Handwriting ‘proves’ Poland’s Walesa was spy

(FILES) This file photo taken on February 19, 2016 shows former Polish president and Nobel Peace laureate Lech Walesa attending a meeting with students and relatives of victims of the 2014 anti-government protests, in Caracas. Polish prosecutors will on Tuesday, January 31, 2017, present what they believe is proof that Solidarity freedom hero Lech Walesa collaborated with the communist-era secret police, the state news agency PAP reported. Federico PARRA / AFP

(FILES) This file photo taken on February 19, 2016 shows former Polish president and Nobel Peace laureate Lech Walesa attending a meeting with students and relatives of victims of the 2014 anti-government protests, in Caracas. Polish prosecutors will on Tuesday, January 31, 2017, present what they believe is proof that Solidarity freedom hero Lech Walesa collaborated with the communist-era secret police, the state news agency PAP reported.<br />Federico PARRA / AFP

Polish prosecutors will on Tuesday present what they believe is proof that Solidarity freedom hero Lech Walesa collaborated with the communist-era secret police, the national news agency PAP reported.

Citing unnamed sources close to the Institute of National Remembrance (IPN), which prosecutes crimes from the communist-era and from the Nazi occupation, the PAP said Sunday a team of forensic experts had come to that conclusion notably through handwriting analysis.

The 73-year-old former president and Nobel Peace laureate has been battling the allegations since last year, when the IPN seized previously unknown secret police files from the widow of a communist-era interior minister.

The IPN has said the files include a collaboration agreement signed with “Lech Walesa” and his alleged codename “Bolek”.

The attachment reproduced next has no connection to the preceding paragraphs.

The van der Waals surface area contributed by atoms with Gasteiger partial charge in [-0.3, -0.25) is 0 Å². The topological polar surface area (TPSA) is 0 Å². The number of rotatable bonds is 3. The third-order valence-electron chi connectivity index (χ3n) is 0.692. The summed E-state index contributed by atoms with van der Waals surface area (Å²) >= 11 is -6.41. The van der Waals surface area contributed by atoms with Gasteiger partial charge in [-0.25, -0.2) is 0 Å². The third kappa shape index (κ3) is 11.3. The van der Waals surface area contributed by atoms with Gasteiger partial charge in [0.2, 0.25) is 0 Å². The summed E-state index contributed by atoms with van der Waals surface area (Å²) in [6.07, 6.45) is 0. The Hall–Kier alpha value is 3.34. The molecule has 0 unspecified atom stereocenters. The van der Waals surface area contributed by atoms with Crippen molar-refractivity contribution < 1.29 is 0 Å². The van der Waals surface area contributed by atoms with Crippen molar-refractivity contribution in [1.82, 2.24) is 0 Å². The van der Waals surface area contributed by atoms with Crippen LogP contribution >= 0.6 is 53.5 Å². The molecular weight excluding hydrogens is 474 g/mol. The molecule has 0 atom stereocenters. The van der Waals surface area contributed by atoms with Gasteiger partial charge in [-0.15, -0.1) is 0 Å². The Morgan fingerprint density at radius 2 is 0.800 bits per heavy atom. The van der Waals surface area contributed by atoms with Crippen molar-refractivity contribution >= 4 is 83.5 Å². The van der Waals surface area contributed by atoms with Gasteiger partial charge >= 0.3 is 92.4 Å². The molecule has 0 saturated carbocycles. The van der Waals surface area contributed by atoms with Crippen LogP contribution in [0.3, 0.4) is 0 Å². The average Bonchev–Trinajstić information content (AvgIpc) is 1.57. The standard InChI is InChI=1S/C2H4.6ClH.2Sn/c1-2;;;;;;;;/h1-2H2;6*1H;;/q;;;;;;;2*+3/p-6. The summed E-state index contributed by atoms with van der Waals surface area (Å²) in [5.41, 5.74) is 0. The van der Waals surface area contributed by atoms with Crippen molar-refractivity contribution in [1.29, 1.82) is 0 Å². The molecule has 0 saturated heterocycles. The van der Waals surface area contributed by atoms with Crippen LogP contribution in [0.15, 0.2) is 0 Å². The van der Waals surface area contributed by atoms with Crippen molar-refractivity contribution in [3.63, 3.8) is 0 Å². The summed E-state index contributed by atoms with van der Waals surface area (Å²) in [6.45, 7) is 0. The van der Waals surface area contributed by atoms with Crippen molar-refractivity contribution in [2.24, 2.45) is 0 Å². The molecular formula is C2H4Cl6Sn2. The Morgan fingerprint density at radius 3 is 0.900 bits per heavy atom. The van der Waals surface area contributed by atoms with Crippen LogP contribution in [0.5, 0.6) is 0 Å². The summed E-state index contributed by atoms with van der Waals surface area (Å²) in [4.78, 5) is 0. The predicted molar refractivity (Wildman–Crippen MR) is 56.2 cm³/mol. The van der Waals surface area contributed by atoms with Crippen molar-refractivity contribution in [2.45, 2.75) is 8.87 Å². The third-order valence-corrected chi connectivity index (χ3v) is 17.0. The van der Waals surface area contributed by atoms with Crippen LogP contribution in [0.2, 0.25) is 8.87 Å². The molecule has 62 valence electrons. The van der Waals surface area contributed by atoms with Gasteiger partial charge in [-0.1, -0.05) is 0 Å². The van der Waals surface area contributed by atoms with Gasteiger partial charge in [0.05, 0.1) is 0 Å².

Walesa, who co-founded the independent Solidarity union and then negotiated a bloodless end to communism in Poland in 1989, has repeatedly denied the authenticity of the documents and once again called the accusations a “lie” on Saturday.

He enigmatically admitted however last year to having “made a mistake” and in the past had said he signed “a paper” for the secret police during one of his many interrogations.

A book published by the IPN in 2008 alleged that while the regime registered Walesa as a secret agent in December 1970, he was cut loose in June 1976 due to his “unwillingness to cooperate”.

Poles have mixed feelings about Walesa. His boldness in standing up to the communist regime is still widely respected, but the combative and divisive tone of his later presidency earned him scorn in many quarters.

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3 Comments
  • Chukwu

    “Lehh Vawenwsa” if you want to pronounce Lech Walesa’s name correctly.

  • lookolook

    Yeah, can we say he is a Communist Anti Communist then? Lots of humans carry internal contradictions to their graves. Those who live double lives sometimes become “false” heroes until they’re found out!

  • szopen

    He has not battled the allegations since “last year”. The allegations
    were present since the very beginning. His collegues claim he even
    admitted he cooperated with SB. Also, his explanations were numerous and
    contradictory (he already in 1990s admitted “he signed few documents”).

    Also,
    when he was president, he destroyed all the evidence he could put his
    hands on. Nevertheless, enough evidence was left that already years ago
    historians have proven without doubt he was an agent in 1970s. The
    handwriting is just final piece of the puzzle.

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